Back in the days of Total Request Live, the three members of Blink-182 seemed to have barely distinguishable personalities. But anyone who has ever spent time with Mark Hoppus, Travis Barker and Tom Delonge knows that was never true. They are three drastically different men with very different ideas of what the band should sound like, and how they should evolve as a collective unit. Those problems came to a boiling point in 2005 and they took a four-year break. They reformed for a reunion tour in 2009, and spent the last two years recording their new album Neighborhoods.
We checked in on the band backstage at the Saratoga Springs Performing Arts Center a couple of weeks ago. Tom spent his afternoon working on future Angels and Airwaves projects, while Travis focused on his extensive fitness regime, and Mark met with fans and worked on his Fuse television show Hoppus on Music. We sat down with them separately to talk about how the band has learned to function as a unit after such a tumultuous break-up and Travis Barker's tragic plane crash. The conversations covered everything from Caddyshack to battling a severe Vicodin addiction to the challenge of touring the world when you refuse to board a plane.
How has the tour gone so far?
Really good. I'm glad that people are embracing the new songs. We started out playing four new songs right at the beginning of the tour and we didn't know what the reaction would be because the album wasn't out yet. Personally, when I see live shows and the band says they're going to do a bunch of new songs I'm like, "Stop, no, I want to rock out to stuff that I know!" But even before the album leaked people were singing the songs back to the stage, which means they were going on YouTube and learning the songs.
So you started recording 'Neighborhoods' two years ago?
Yeah, we took the first steps just a few weeks into the reformation of the band. But a few weeks into it we realized that we weren't ready to record yet. We were all friends again, but we were being too polite to each other to record. We were too protective of that little spark of Blink-182. So we decided to go on tour and build the band back up again. So, we really started digging into the album about eight months ago.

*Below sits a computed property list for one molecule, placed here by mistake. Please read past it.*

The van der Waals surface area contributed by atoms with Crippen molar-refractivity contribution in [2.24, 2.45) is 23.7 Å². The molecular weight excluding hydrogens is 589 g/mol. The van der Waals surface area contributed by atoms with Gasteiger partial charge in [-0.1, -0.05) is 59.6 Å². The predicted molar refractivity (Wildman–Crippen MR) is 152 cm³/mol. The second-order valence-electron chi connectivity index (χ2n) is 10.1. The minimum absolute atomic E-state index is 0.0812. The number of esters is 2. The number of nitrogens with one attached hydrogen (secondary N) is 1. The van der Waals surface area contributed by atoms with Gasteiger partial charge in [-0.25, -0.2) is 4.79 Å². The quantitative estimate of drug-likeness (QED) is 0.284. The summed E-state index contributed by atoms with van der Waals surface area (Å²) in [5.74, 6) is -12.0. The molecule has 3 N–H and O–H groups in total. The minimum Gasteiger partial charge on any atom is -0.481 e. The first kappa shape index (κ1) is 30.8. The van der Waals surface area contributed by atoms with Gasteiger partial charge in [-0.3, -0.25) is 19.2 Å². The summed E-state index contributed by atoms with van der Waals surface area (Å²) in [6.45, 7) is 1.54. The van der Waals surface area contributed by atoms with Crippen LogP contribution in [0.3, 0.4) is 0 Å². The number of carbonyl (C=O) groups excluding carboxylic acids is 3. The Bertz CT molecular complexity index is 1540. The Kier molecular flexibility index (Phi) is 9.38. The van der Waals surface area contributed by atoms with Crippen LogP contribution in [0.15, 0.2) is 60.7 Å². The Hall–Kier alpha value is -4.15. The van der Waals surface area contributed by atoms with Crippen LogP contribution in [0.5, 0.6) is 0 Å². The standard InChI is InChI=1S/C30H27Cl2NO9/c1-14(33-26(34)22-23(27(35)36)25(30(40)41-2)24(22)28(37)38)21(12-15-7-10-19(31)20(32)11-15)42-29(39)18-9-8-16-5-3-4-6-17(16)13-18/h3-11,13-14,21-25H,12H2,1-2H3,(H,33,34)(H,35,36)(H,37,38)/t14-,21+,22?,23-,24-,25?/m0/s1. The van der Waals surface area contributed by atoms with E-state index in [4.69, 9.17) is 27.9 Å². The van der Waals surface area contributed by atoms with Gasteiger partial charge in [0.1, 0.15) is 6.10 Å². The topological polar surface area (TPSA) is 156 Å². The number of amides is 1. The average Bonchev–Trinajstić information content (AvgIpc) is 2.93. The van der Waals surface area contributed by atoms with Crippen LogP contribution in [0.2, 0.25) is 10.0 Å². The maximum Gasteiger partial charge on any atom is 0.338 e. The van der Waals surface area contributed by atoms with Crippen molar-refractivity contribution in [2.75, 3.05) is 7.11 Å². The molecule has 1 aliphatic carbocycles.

How did the creative process work this time around? Was it the same process as back in the day?
It was the same process, just different geography. We have always introduced songs to one another and bounced ideas off each other, but this time we weren't in the same studio the whole time. We'd start by going to the studio in Los Angeles and recording structures for songs. Then we would break apart. Tom would go to his studio in San Diego where he would work on guitar parts or vocal ideas. I would work on stuff in Los Angeles with Travis, recording drum and bass. Then we'd all get together and compare ideas and change some stuff. The cool thing about recording this way is that everybody got the chance to explore all their ideas without the other guys in the studio waiting to record their bits. I think that consequently it probably took a little longer to record this album, but it was one of those things where we wanted to be able to say that we'd exhausted all our ideas and this was the best possible album we could make.
When the word came out that Tom was working in a different studio than the rest of you guys there was some concern it meant you guys weren't totally getting along. There was also worry it would really have an adverse affect on the music. How would you address that?
I can only address it to say that it's not like that. I was very skeptical of working like this. Tom wanted to work like this for a while. It was a big point before the band broke up. Tom wanted to work in San Diego, despite the fact that Travis and I live in Los Angeles. I still think that the best work we do is when the three of us are in the same room. I still believe that. The best. At the initial genesis of songs, we would all be in the same room – or I would present a song to Tom in its infancy and he would try different things. So, I was really skeptical about this recording process – but somehow it worked out really well for us. Much better than I thought. It sounds cohesive. I guess each of us have our own unique sound that we bring to Blink, but no matter what we should sound like Blink in the end.